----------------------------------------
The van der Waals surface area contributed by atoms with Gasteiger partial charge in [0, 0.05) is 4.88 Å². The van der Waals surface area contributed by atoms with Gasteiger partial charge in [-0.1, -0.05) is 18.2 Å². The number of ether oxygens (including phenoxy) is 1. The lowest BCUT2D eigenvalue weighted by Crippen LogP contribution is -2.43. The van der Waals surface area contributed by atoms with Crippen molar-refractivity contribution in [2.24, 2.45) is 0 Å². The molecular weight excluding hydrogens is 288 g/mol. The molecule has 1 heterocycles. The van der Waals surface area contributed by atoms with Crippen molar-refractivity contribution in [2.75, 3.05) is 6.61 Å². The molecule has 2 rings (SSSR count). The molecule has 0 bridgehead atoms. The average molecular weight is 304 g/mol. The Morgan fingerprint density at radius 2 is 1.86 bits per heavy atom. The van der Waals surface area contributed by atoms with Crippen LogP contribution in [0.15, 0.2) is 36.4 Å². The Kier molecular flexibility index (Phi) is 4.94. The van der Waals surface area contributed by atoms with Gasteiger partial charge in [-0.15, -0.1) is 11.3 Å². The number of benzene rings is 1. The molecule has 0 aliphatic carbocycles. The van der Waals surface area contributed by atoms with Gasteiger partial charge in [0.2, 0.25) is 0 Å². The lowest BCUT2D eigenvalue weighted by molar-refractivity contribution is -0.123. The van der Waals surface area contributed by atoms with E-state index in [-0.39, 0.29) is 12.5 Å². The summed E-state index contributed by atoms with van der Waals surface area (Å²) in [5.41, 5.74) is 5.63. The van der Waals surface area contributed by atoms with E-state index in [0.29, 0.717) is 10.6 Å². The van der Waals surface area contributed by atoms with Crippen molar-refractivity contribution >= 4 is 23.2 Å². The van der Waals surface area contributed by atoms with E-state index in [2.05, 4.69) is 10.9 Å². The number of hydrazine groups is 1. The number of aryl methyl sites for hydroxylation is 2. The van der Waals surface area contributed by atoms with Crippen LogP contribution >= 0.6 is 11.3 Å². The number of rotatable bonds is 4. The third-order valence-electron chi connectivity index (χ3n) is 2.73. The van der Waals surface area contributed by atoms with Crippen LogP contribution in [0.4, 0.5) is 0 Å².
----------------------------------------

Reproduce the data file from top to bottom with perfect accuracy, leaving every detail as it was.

The van der Waals surface area contributed by atoms with Gasteiger partial charge in [0, 0.05) is 4.88 Å². The van der Waals surface area contributed by atoms with Gasteiger partial charge in [-0.1, -0.05) is 18.2 Å². The number of ether oxygens (including phenoxy) is 1. The lowest BCUT2D eigenvalue weighted by Crippen LogP contribution is -2.43. The van der Waals surface area contributed by atoms with Crippen molar-refractivity contribution in [2.24, 2.45) is 0 Å². The molecular weight excluding hydrogens is 288 g/mol. The molecule has 1 heterocycles. The van der Waals surface area contributed by atoms with Crippen molar-refractivity contribution in [2.75, 3.05) is 6.61 Å². The molecule has 2 rings (SSSR count). The molecule has 0 bridgehead atoms. The average molecular weight is 304 g/mol. The Morgan fingerprint density at radius 2 is 1.86 bits per heavy atom. The van der Waals surface area contributed by atoms with Crippen LogP contribution in [0.15, 0.2) is 36.4 Å². The Kier molecular flexibility index (Phi) is 4.94. The van der Waals surface area contributed by atoms with Gasteiger partial charge in [-0.15, -0.1) is 11.3 Å². The number of benzene rings is 1. The molecule has 0 aliphatic carbocycles. The van der Waals surface area contributed by atoms with Gasteiger partial charge in [0.2, 0.25) is 0 Å². The lowest BCUT2D eigenvalue weighted by molar-refractivity contribution is -0.123. The van der Waals surface area contributed by atoms with E-state index in [-0.39, 0.29) is 12.5 Å². The summed E-state index contributed by atoms with van der Waals surface area (Å²) in [5.41, 5.74) is 5.63. The van der Waals surface area contributed by atoms with E-state index in [0.29, 0.717) is 10.6 Å². The van der Waals surface area contributed by atoms with Crippen molar-refractivity contribution >= 4 is 23.2 Å². The van der Waals surface area contributed by atoms with E-state index in [2.05, 4.69) is 10.9 Å². The number of hydrazine groups is 1. The number of aryl methyl sites for hydroxylation is 2. The van der Waals surface area contributed by atoms with Crippen LogP contribution >= 0.6 is 11.3 Å². The number of rotatable bonds is 4. The third-order valence-electron chi connectivity index (χ3n) is 2.73. The van der Waals surface area contributed by atoms with Crippen LogP contribution in [0.4, 0.5) is 0 Å².